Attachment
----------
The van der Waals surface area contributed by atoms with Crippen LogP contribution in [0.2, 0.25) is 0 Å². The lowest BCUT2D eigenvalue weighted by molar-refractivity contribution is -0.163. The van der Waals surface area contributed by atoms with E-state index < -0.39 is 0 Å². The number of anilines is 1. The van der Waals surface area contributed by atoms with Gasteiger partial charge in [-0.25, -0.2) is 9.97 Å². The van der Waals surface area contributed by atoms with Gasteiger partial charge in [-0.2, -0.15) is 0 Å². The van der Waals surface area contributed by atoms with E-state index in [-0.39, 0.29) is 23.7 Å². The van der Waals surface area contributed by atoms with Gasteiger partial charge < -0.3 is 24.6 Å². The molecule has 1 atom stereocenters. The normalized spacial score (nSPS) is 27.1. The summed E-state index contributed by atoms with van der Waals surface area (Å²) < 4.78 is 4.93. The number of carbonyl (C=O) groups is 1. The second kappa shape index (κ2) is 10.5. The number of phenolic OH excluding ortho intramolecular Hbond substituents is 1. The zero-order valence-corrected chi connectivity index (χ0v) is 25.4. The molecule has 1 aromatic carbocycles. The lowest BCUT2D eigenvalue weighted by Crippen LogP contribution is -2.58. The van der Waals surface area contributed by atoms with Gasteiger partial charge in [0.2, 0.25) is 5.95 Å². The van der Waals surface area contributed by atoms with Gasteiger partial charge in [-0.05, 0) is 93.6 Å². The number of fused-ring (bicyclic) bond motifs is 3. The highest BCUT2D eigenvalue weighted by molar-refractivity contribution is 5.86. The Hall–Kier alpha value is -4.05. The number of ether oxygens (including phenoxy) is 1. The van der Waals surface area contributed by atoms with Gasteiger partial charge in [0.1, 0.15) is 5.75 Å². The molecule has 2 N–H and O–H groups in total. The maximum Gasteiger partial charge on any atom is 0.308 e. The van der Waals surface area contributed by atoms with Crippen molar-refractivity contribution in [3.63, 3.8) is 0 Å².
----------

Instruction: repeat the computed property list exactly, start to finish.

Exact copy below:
The van der Waals surface area contributed by atoms with Crippen LogP contribution in [0.2, 0.25) is 0 Å². The lowest BCUT2D eigenvalue weighted by molar-refractivity contribution is -0.163. The van der Waals surface area contributed by atoms with E-state index < -0.39 is 0 Å². The number of anilines is 1. The van der Waals surface area contributed by atoms with Gasteiger partial charge in [-0.25, -0.2) is 9.97 Å². The van der Waals surface area contributed by atoms with Gasteiger partial charge in [-0.2, -0.15) is 0 Å². The van der Waals surface area contributed by atoms with E-state index in [-0.39, 0.29) is 23.7 Å². The van der Waals surface area contributed by atoms with Gasteiger partial charge < -0.3 is 24.6 Å². The molecule has 1 atom stereocenters. The normalized spacial score (nSPS) is 27.1. The summed E-state index contributed by atoms with van der Waals surface area (Å²) < 4.78 is 4.93. The number of carbonyl (C=O) groups is 1. The second kappa shape index (κ2) is 10.5. The number of phenolic OH excluding ortho intramolecular Hbond substituents is 1. The zero-order valence-corrected chi connectivity index (χ0v) is 25.4. The molecule has 1 aromatic carbocycles. The lowest BCUT2D eigenvalue weighted by Crippen LogP contribution is -2.58. The van der Waals surface area contributed by atoms with Gasteiger partial charge in [0.2, 0.25) is 5.95 Å². The van der Waals surface area contributed by atoms with Gasteiger partial charge in [-0.05, 0) is 93.6 Å². The number of fused-ring (bicyclic) bond motifs is 3. The highest BCUT2D eigenvalue weighted by molar-refractivity contribution is 5.86. The Hall–Kier alpha value is -4.05. The number of ether oxygens (including phenoxy) is 1. The van der Waals surface area contributed by atoms with Gasteiger partial charge in [0.1, 0.15) is 5.75 Å². The molecule has 2 N–H and O–H groups in total. The maximum Gasteiger partial charge on any atom is 0.308 e. The van der Waals surface area contributed by atoms with Crippen molar-refractivity contribution in [3.63, 3.8) is 0 Å².